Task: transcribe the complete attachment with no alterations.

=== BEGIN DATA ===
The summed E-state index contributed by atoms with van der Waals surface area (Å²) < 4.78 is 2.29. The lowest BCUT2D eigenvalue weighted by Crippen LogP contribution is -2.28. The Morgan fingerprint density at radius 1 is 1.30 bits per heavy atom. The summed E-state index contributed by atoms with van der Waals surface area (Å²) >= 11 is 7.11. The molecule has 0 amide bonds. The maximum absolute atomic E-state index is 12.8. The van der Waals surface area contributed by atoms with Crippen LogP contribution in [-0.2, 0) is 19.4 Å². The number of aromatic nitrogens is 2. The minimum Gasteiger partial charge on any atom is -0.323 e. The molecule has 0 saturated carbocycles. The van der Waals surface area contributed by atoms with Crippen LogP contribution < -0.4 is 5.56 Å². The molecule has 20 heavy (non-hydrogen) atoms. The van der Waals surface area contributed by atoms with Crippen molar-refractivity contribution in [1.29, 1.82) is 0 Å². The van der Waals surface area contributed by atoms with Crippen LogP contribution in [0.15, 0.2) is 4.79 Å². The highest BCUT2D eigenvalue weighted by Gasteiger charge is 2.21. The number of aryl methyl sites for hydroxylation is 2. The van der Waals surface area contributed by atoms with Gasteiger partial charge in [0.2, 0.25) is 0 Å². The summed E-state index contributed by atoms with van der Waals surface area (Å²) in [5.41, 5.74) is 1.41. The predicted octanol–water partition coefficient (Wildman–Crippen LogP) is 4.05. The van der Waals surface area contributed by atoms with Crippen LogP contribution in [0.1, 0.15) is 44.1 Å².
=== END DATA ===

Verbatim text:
The summed E-state index contributed by atoms with van der Waals surface area (Å²) < 4.78 is 2.29. The lowest BCUT2D eigenvalue weighted by Crippen LogP contribution is -2.28. The Morgan fingerprint density at radius 1 is 1.30 bits per heavy atom. The summed E-state index contributed by atoms with van der Waals surface area (Å²) >= 11 is 7.11. The molecule has 0 amide bonds. The maximum absolute atomic E-state index is 12.8. The van der Waals surface area contributed by atoms with Crippen LogP contribution in [-0.2, 0) is 19.4 Å². The number of aromatic nitrogens is 2. The minimum Gasteiger partial charge on any atom is -0.323 e. The molecule has 0 saturated carbocycles. The van der Waals surface area contributed by atoms with Crippen LogP contribution < -0.4 is 5.56 Å². The molecule has 20 heavy (non-hydrogen) atoms. The van der Waals surface area contributed by atoms with Crippen molar-refractivity contribution in [1.29, 1.82) is 0 Å². The van der Waals surface area contributed by atoms with Crippen LogP contribution in [0.15, 0.2) is 4.79 Å². The highest BCUT2D eigenvalue weighted by Gasteiger charge is 2.21. The number of aryl methyl sites for hydroxylation is 2. The van der Waals surface area contributed by atoms with Gasteiger partial charge in [0.2, 0.25) is 0 Å². The summed E-state index contributed by atoms with van der Waals surface area (Å²) in [5.41, 5.74) is 1.41. The predicted octanol–water partition coefficient (Wildman–Crippen LogP) is 4.05. The van der Waals surface area contributed by atoms with Crippen LogP contribution in [0.1, 0.15) is 44.1 Å².